Paradip port may achieve higher rail-borne traffic : Paradip Port Trust (PPT) is set to achieve a higher rail-borne traffic in 2002-03 over the previous year. According to Mr. Subrat Tripathy, Deputy Chairman of PPT, the extent of increase in traffic is likely to be around one million tonnes. The increase in throughputs of the rail-borne traffic was recorded in respect of items such as thermal coal, iron ore and coking coal. Till February 2003, the volume of rail-borne iron ore traffic was 2.4 mt, as compared to 2.07 mt in the same period of last year. The corresponding figures for thermal coal were 8.44 mt (8.14 mt) and coking coal 1.51 mt (1.31 mt). About seven lakh tonnes of thermal coal and coke were also moved by rail during the period as compared to 2.3 lakh tonnes in the same period of the last year.

Paradip port to repay ADB loan by March '03: The Paradip Port Trust (PPT) has decided to repay the Asian Development Bank (ADB)'s loan to the tune of Rs 121 crore before March 2003. This will be the second installment of repayment in the current fiscal (2002-03). The PPT repaid about Rs 72 crore some months back. Out of the total of Rs 193 crore to be repaid before March, the principal amount will be about Rs 120 crore and the balance interest. With this repayment, the burden would be reduced to about Rs 339 crore from the earlier Rs 459 crore or so. The loan was raised to part fund the huge mechanised coal handling plant in the port. PPT repayment is enabled due to improvement in the financial health of the port, largely due to jump in cargo throughput. The major items posting jump in throughputs so far in the current fiscal are iron ore, thermal coal, coking coal and items such as chrome, ferro chrome and manganese.

IPBCC hikes bunker adjustment factor: The member lines of IPBCC (India-Pakistan- Bangladesh-Ceylon Conference) have hiked the bunker adjustment factor (BAF) in view of the increased bunker costs. IPBCC has also launched a rate restoration programme for 2003. The new charges will come into effect from March 1. The BAF for FCL (full container load) cargo now stands at $90 per TEU and for LCL (less than container load) at $9 w/m. The BAF for break-bulk cargo has been jacked up 26 per cent. The member lines will monitor bunker costs regularly and keep the BAF under regular review. The member lines of IPBCC include the SCI, Bangladesh Shipping Corporation, Ceylon Shipping Corporation, Pakistan National Shipping Corporation, CMA-CGM, Contship Containerlines, Ellerman, Evergreen, Hapag-Lloyd, K-Line, Malaysian International Shipping Corporation, Maersk Sealand, Norasia, Nedlloyd, Rickmers, Safmarine, United Arab Shipping, Yang Ming Line and Zim Israel Navigation.

Chennai port has been ignored by Budget say users: Various chambers of commerce and industry and trade bodies representing user interests at Chennai port have expressed disappointment with the Budget, while however welcoming its overall policy thrust on infrastructure sectors. The Southern India Chamber of Commerce and Industry (SICCI) has stated that more funds could have been allocated for the Chennai Port considering its strategic importance on the east coast.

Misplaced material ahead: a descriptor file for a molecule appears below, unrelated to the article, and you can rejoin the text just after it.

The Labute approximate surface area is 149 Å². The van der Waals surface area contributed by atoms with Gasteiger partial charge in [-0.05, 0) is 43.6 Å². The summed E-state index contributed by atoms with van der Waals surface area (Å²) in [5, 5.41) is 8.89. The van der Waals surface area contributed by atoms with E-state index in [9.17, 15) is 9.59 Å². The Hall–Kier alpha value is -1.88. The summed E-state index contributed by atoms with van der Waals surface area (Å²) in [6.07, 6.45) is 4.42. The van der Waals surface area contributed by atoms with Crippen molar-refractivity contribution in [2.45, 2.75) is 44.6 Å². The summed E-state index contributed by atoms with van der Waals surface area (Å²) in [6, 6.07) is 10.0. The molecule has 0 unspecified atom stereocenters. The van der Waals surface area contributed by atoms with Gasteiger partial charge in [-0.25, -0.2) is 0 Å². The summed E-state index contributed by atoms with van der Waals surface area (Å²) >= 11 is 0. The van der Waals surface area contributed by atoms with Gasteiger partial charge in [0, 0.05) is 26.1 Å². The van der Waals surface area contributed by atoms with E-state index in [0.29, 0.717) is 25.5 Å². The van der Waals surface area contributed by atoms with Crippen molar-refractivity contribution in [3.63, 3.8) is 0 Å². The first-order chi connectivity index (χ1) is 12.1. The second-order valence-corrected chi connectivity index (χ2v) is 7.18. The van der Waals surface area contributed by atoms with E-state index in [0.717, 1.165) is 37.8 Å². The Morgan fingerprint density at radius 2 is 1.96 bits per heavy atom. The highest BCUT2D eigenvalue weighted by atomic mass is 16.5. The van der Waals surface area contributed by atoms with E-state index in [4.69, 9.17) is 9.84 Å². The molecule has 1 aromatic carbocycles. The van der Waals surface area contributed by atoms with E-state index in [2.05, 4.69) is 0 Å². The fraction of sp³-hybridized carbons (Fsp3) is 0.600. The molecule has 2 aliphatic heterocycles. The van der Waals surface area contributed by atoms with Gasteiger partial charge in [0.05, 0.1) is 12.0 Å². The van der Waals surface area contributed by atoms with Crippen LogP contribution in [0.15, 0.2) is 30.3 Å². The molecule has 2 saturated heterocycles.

Cochin port union not against Vallarpadam : The Cochin Port Staff Association (CPSA) has denied that it is against the Vallarpadam Project. In a statement CPSA has stated that implementation of the project would not only help the port to equip itself to compete with other ports in the changed shipping scenario but also bring economic benefit to the Kerala region. It pointed out that the workers in the port, had extended their support to make this project a reality. He said that workers were however apprehensive about the future of those working in the present container terminal which is to be taken over by the private operator. The CPSA has also criticised the move to develop one more transhipment terminal at Vizhinjam, saying that two transhipment hubs in the same international sea route will not serve any purpose. Vizhinjam and Kochi lies in the same region and it would be difficult to generate sufficient cargo from the hinterland.

Old Mangalore port to be upgraded: The Karnataka government is considering a Rs. 6-crore proposal to `upgrade' the Old Mangalore Port and convert it into a `commercial port'. According to the Karnataka's minister for transport, Mr. B. Ramanatha Rai, who earlier held the portfolio of ports and fisheries, the proposal is due to be taken up for consideration shortly. The upgradation project is said to involve dredging work apart from the construction of a 150-metre concrete wharf and upgradation of the old jetty..

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News on Logistics

Priority sought for IWT development:The inland waterways should be developed on a priority basis, especially in a state like Andhra Pradesh, which was once very strong in coastal transportation, Mr. G.L. Rao, President of the Institution of Engineers (India) has stated, while speaking at a two-day national convention on "Marine engineering and its impact on the shipping industry'' organised by the Institution of Engineers. He said that Centre had allocated Rs 800 crore for reviving the waterways and the Andhra Pradesh Government had also evinced interest in the matter. Marine engineers should take the lead and defunct waterways such as the Buckingham canal should be revived, he said. The state has historically been a flourishing maritime region and many ports were in business but currently only Visakhapatnam and Kakinada were handling cargoes. He opined that all the other ports and the connecting waterways in the agriculturally rich hinterland could be developed.